What is Yoga, Really?
A while back I bought the book entitled The Yoga of Jesus by Paramahansa Yoganandaand left it behind accidently in San Francisco. Well, on my recentvisit up north last weekend, I picked it back up, and man I'm glad Idid! Since I was a child, I always loved and resonated with theteachings of the Great Master, Jesus the Christ. At the time, I waslimited to the interpretations taught to me through theChristian-Catholic religious and educational circles, which I willalways appreciate because it introduced me to the revolutionary waysand principles of living that Jesus taught over two thousand years ago.However, it wasn't until my own "open-hearted" asking, knocking andseeking of the fruits of life, (many of which that Jesus taught) that Ilearned of the many other interpretations of his ways documented in thespiritual verses, stories and letters that was later called the Bible.I soon found that I truly enjoyed reading and learning about theinterpretations of Jesus' words that Yogananda studied and taught sobeautifully. If you are interested, a second more comprehensive book ofhis on the subject is entitled The Second Coming of Christ.
Somany of my friends today tell me that they are practicing "yoga" and nomatter which form, class or teacher they are studying, it had alwaysoccured to me that they were practicing something that would cultivatethe fruits of life in their everyday lives. I have to admit, however,that a) I never really knew the literal definition of the term Yoga andb) I always just assumed that the foundation of yoga was based aroundthe system of postures, or asanas as I later found out theywere called. As it turned out, my understanding of Yoga was extremelylimited. I was amazed at how involved the Way of Yoga truly is for thedevoted practitioner.
The following is from the preface of Yogananda's book shown above:
"The word yogaitself means "union": of the individual consciousness or soul with theUniversal Consciousness or Spirit. Though many people think of yogaonly as physical excercises - the ansanas or postures that have gainedwidespread popularity in recent decades - these are actually only themost superficial aspect of this profound science of unfolding theinfinite potentials of the human mind and soul.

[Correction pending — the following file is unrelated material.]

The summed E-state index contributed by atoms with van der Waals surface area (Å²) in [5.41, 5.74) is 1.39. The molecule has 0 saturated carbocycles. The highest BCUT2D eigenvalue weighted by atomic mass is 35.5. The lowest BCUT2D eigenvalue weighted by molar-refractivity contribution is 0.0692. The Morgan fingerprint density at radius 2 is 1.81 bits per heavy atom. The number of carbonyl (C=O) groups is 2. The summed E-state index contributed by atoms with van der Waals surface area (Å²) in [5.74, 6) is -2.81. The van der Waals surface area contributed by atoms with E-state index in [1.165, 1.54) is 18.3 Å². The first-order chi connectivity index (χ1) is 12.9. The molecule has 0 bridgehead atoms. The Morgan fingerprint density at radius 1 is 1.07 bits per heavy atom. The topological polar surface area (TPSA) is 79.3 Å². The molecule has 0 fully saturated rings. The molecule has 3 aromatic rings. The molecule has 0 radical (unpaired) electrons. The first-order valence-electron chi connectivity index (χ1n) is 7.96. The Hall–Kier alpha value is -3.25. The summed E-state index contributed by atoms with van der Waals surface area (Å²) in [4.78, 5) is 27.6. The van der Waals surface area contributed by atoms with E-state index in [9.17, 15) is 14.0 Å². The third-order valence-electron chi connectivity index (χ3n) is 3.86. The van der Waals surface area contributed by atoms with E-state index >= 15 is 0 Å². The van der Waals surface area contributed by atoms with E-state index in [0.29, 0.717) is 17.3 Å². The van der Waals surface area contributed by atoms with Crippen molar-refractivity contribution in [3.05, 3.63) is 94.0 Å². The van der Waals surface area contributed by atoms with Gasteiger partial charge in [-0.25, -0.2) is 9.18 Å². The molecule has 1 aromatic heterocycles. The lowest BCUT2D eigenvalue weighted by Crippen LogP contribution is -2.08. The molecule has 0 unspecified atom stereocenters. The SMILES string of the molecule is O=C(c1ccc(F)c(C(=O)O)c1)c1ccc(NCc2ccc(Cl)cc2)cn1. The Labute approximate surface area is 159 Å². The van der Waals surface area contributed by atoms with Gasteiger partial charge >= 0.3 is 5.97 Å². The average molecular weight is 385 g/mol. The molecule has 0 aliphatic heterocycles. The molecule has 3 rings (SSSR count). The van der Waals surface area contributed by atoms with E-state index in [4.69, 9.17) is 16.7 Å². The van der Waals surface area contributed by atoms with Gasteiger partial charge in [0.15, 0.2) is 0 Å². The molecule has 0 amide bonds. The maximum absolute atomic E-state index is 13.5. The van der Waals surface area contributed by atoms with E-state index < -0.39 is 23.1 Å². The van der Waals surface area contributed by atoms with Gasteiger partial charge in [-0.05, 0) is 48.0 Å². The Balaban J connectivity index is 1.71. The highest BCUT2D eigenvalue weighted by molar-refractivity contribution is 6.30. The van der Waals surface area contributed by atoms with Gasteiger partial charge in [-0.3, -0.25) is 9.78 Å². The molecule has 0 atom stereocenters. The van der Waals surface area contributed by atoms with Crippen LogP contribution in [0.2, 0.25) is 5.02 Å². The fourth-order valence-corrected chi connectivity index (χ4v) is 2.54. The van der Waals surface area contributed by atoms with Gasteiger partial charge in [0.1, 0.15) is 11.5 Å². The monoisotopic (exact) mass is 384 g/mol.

There are various paths of yoga that lead toward this goal, each one a specialized branch of one comprehensive system:
Hatha Yoga - a system of physical postures, or ansanas,whose higher purpose is to purify the body, giving one awareness andcontrol over its internal states and rendering it fit for meditation.
Karma Yoga- selfless service to others as part of one's larger Self, withoutattachment to the results; and the performance of all actions with theconsciousness of God as the Doer.
Mantra Yoga -centering the consciousness within through japa, or the repetition ofcertain universal root-word sounds representing a particular aspect ofSpirit.
Bhakti Yoga - all-surrendering devotionthrough hich one strives to see and love the divinity in every creatureand in everything, thus maintaining an unceasing worship.
Jnana Yoga - the path of wisdom, which emphasizes the application of dscriminative intelligence to achieve spiritual liberation.
Raja Yoga- the royal or highest path of yoga, formally systematized in thesecond century B.C. by the Indian sage Patanjali, which combines theessence of all the other paths.
At the heart of Raja Yoga system,balancing and unifying these varioous approaches, is the practice ofdefinite, scientific methods of meditation that enable one to perceive,from the very beginning of one's efforts, glimpses of the ultimate goal- conscius union with the inexhaustibly blissful Spirit..."